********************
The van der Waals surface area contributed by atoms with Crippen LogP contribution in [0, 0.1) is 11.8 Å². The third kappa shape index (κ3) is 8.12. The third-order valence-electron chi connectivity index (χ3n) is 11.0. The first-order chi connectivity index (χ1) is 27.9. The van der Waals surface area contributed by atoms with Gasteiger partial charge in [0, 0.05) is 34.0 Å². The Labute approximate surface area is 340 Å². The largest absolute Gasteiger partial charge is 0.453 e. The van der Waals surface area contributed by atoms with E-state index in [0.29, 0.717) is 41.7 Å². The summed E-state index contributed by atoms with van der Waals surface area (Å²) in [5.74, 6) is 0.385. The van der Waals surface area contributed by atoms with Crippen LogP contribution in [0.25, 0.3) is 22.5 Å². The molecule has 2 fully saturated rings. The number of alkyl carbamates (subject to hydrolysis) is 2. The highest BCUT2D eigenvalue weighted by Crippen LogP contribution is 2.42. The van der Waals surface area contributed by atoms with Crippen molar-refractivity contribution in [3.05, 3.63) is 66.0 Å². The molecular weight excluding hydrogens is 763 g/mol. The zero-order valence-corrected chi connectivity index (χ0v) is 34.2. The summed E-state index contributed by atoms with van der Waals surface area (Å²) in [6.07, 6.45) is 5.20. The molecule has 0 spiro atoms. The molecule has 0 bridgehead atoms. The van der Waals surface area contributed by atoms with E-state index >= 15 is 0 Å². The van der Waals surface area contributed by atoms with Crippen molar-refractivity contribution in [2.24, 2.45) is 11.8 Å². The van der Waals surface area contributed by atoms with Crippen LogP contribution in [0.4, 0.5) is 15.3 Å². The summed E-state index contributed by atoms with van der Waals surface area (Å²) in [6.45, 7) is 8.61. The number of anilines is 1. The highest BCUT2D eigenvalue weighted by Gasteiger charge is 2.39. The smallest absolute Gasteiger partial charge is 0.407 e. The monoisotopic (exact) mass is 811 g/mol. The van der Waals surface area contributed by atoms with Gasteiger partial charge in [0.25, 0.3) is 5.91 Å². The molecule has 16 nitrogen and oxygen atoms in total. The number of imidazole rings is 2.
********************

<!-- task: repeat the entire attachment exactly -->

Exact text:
The van der Waals surface area contributed by atoms with Crippen LogP contribution in [0, 0.1) is 11.8 Å². The third kappa shape index (κ3) is 8.12. The third-order valence-electron chi connectivity index (χ3n) is 11.0. The first-order chi connectivity index (χ1) is 27.9. The van der Waals surface area contributed by atoms with Gasteiger partial charge in [0, 0.05) is 34.0 Å². The Labute approximate surface area is 340 Å². The largest absolute Gasteiger partial charge is 0.453 e. The van der Waals surface area contributed by atoms with E-state index in [0.29, 0.717) is 41.7 Å². The summed E-state index contributed by atoms with van der Waals surface area (Å²) in [5.74, 6) is 0.385. The van der Waals surface area contributed by atoms with Crippen LogP contribution in [0.25, 0.3) is 22.5 Å². The molecule has 2 fully saturated rings. The number of alkyl carbamates (subject to hydrolysis) is 2. The highest BCUT2D eigenvalue weighted by Crippen LogP contribution is 2.42. The van der Waals surface area contributed by atoms with Crippen molar-refractivity contribution in [3.05, 3.63) is 66.0 Å². The molecular weight excluding hydrogens is 763 g/mol. The zero-order valence-corrected chi connectivity index (χ0v) is 34.2. The summed E-state index contributed by atoms with van der Waals surface area (Å²) in [6.07, 6.45) is 5.20. The molecule has 0 spiro atoms. The molecule has 0 bridgehead atoms. The van der Waals surface area contributed by atoms with E-state index >= 15 is 0 Å². The van der Waals surface area contributed by atoms with Crippen molar-refractivity contribution in [2.24, 2.45) is 11.8 Å². The van der Waals surface area contributed by atoms with Crippen LogP contribution in [0.4, 0.5) is 15.3 Å². The summed E-state index contributed by atoms with van der Waals surface area (Å²) in [6.45, 7) is 8.61. The number of anilines is 1. The highest BCUT2D eigenvalue weighted by Gasteiger charge is 2.39. The smallest absolute Gasteiger partial charge is 0.407 e. The monoisotopic (exact) mass is 811 g/mol. The van der Waals surface area contributed by atoms with Gasteiger partial charge in [0.25, 0.3) is 5.91 Å². The molecule has 16 nitrogen and oxygen atoms in total. The number of imidazole rings is 2.